Learn English – word that means to like part of something, but not the whole


Is there a single word that means: to like an aspect something larger, but to dislike the whole thing?

As an example, someone might say, "I'd like to be fit", meaning that they would genuinely like the benefits of being fit, but omitting the fact that the only thing stopping them from being fit is that they don't like exercise. That is, they they would like to be fit if it didn't involve exercise.

For simplicity, I'm going to use 'half-like' as a place holder in a few more examples.

  • "I'd half-like to buy that new car", meaning "I'd like to buy that new car (if I could find it cheaper)".

  • "I'd half-like to be paid more", meaning "I'd like to be paid more (but I don't want to work harder)".

  • "I'd half-like to learn a language", meaning "I'd like to learn a language (but there's so much to watch on TV)".

  • "I'd half-like to retire", meaning "I'd like to retire (but I'd miss my colleagues)".

I'd prefer a non-judgemental term but any single word that has this meaning would be appreciated, even a word in another language.

As per comments, in spoken English, this can be expressed using stresses and pauses.

  • "I would like to buy that car …", meaning the same as the above; the stress serving to draw attention to the implicit "but".

Also as per comments (thank you all), this can be expressed by adding a few extra words, for example "quite like", or "like the idea of …", or by making explicit the overriding "but …".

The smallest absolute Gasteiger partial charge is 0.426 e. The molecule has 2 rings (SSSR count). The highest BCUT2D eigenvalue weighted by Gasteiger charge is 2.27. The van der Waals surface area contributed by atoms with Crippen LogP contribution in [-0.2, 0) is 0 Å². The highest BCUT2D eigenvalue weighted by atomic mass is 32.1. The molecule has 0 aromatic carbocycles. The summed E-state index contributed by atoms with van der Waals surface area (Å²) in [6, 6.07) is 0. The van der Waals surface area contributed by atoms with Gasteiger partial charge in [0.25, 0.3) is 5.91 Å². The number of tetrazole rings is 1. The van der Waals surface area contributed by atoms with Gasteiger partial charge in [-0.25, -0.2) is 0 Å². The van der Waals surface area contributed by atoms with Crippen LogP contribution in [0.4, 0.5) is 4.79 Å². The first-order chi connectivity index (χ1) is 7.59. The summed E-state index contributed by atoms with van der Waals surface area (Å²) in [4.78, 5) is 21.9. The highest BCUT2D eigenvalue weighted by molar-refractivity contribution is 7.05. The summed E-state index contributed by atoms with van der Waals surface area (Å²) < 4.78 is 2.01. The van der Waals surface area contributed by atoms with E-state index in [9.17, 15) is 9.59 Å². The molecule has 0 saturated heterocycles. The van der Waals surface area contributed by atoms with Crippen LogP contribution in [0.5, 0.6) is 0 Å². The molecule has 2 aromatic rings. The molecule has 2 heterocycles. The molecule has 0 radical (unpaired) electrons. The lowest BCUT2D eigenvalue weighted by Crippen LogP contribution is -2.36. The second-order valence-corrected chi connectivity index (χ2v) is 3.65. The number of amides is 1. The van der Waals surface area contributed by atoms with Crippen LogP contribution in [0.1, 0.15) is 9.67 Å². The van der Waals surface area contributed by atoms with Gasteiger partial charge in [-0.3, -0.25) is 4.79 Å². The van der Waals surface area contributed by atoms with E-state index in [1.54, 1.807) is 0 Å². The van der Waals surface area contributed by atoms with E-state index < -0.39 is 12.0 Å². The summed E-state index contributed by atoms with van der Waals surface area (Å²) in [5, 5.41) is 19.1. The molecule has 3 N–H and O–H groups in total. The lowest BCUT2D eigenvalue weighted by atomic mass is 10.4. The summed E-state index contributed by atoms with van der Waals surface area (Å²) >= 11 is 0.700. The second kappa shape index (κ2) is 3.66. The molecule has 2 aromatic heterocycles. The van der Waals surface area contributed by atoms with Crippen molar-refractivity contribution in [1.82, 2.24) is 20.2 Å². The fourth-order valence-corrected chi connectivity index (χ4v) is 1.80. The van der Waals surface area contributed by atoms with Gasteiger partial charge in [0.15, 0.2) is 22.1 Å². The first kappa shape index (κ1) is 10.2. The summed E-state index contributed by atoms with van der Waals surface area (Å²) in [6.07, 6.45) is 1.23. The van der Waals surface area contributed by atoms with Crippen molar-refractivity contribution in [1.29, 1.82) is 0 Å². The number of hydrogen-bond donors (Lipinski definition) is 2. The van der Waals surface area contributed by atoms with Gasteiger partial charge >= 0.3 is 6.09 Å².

I'm coming to suspect that there may not be a single word that captures what I want, but that there might be several single words that capture different variations of what I want.

In the above samples, if the speaker is aware of the conflict between what they want and what they don't want, then as per Jason and user888379, they could say "I'm ambivalent about …" or "I'm conflicted about …", and especially so if the desires are closely balanced.

But if the person doesn't accept the conflict, then those constructs don't work as well.

To rework the previous examples:

  • "He half-wants to be fit."
  • "He'd half-like to buy that new car."
  • "He half-wants to be paid more."
  • "He half-wants to learn a language."
  • "He'd half-like to retire"

"Dreams of" might work, though it doesn't distinguish between "can't" and "could but won't". "Dreams of" could even be used for a person who is working towards a goal, which isn't the intent I want to convey.

"likes the idea of" could work too, though it isn't perfect either. It doesn't distinguish between a weak inclination towards something and a strong inclination countered by an even stronger disinclination.

"deluded", "denial" or more kindly, "unaware" are all potentially applicable, but they would describe the person themselves, rather than their half-want for something.

You could use "unrealistically wants", but it would be a clumsy construction, and perhaps imply an impossible desire, rather than one that would be possible, if the person wanted it a bit more.

"Supposedly wants" is maybe a better expression of this key concept I want to capture: the difference between 'expressed opinion' and 'observed behaviour', the "he's just not that into you" factor, a word to describe someone complaining that they want something that is actually within their power to have, if they really wanted it as badly as they claim to want it.

Best Answer

I would say that you have mixed feelings:

: conflicting feelings or emotions
// I'm having mixed feelings about the planned trip.

You like some aspects of something, but not others. Therefore, you are conflicted. This is not the same thing as being neutral or not caring.

With your sentences:

I'm having mixed feelings about (buying that new car / being paid more / learning a language / retiring).